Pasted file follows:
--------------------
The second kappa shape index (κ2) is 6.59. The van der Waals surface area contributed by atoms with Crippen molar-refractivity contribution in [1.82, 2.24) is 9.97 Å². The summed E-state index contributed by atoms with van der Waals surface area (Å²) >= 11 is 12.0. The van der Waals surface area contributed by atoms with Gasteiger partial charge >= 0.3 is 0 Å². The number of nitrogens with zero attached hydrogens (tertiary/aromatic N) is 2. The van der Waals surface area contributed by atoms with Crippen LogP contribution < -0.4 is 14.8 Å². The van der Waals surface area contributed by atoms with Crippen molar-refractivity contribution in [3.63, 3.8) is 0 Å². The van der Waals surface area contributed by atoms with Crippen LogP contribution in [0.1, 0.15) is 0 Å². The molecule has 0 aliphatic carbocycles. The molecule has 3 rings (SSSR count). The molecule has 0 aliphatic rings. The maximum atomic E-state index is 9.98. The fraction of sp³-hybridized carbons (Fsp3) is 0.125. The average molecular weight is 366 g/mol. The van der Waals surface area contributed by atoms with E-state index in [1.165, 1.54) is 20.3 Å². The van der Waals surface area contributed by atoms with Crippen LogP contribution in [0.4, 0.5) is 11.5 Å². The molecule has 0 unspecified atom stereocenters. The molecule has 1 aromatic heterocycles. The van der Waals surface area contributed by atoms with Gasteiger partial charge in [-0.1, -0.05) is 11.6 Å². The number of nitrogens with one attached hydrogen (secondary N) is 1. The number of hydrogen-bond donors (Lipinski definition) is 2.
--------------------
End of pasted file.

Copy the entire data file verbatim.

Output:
The second kappa shape index (κ2) is 6.59. The van der Waals surface area contributed by atoms with Crippen molar-refractivity contribution in [1.82, 2.24) is 9.97 Å². The summed E-state index contributed by atoms with van der Waals surface area (Å²) >= 11 is 12.0. The van der Waals surface area contributed by atoms with Gasteiger partial charge >= 0.3 is 0 Å². The number of nitrogens with zero attached hydrogens (tertiary/aromatic N) is 2. The van der Waals surface area contributed by atoms with Crippen LogP contribution < -0.4 is 14.8 Å². The van der Waals surface area contributed by atoms with Crippen molar-refractivity contribution in [3.63, 3.8) is 0 Å². The van der Waals surface area contributed by atoms with Crippen LogP contribution in [0.1, 0.15) is 0 Å². The molecule has 0 aliphatic carbocycles. The molecule has 3 rings (SSSR count). The molecule has 0 aliphatic rings. The maximum atomic E-state index is 9.98. The fraction of sp³-hybridized carbons (Fsp3) is 0.125. The average molecular weight is 366 g/mol. The van der Waals surface area contributed by atoms with E-state index in [1.165, 1.54) is 20.3 Å². The van der Waals surface area contributed by atoms with Crippen LogP contribution in [0.4, 0.5) is 11.5 Å². The molecule has 0 unspecified atom stereocenters. The molecule has 1 aromatic heterocycles. The van der Waals surface area contributed by atoms with Gasteiger partial charge in [-0.1, -0.05) is 11.6 Å². The number of nitrogens with one attached hydrogen (secondary N) is 1. The number of hydrogen-bond donors (Lipinski definition) is 2.